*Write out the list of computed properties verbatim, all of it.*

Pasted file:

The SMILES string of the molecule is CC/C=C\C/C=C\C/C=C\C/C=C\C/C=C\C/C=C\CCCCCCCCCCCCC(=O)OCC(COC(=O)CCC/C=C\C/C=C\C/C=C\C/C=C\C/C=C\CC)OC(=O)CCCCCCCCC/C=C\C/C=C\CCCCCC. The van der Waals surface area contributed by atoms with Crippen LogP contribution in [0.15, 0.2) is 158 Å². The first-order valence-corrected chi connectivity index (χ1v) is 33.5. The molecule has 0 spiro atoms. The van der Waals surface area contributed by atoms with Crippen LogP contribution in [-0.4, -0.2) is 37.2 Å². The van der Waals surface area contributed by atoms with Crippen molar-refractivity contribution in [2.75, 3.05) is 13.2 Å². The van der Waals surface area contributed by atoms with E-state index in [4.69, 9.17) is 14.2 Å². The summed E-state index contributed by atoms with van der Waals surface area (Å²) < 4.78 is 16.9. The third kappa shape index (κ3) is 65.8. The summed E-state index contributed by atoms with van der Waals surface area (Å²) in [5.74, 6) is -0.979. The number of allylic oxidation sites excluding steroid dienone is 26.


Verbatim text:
The SMILES string of the molecule is CC/C=C\C/C=C\C/C=C\C/C=C\C/C=C\C/C=C\CCCCCCCCCCCCC(=O)OCC(COC(=O)CCC/C=C\C/C=C\C/C=C\C/C=C\C/C=C\CC)OC(=O)CCCCCCCCC/C=C\C/C=C\CCCCCC. The van der Waals surface area contributed by atoms with Crippen LogP contribution in [0.15, 0.2) is 158 Å². The first-order valence-corrected chi connectivity index (χ1v) is 33.5. The molecule has 0 spiro atoms. The van der Waals surface area contributed by atoms with Crippen LogP contribution in [-0.4, -0.2) is 37.2 Å². The van der Waals surface area contributed by atoms with Crippen molar-refractivity contribution in [2.75, 3.05) is 13.2 Å². The van der Waals surface area contributed by atoms with E-state index in [4.69, 9.17) is 14.2 Å². The summed E-state index contributed by atoms with van der Waals surface area (Å²) < 4.78 is 16.9. The third kappa shape index (κ3) is 65.8. The summed E-state index contributed by atoms with van der Waals surface area (Å²) in [5.74, 6) is -0.979. The number of allylic oxidation sites excluding steroid dienone is 26.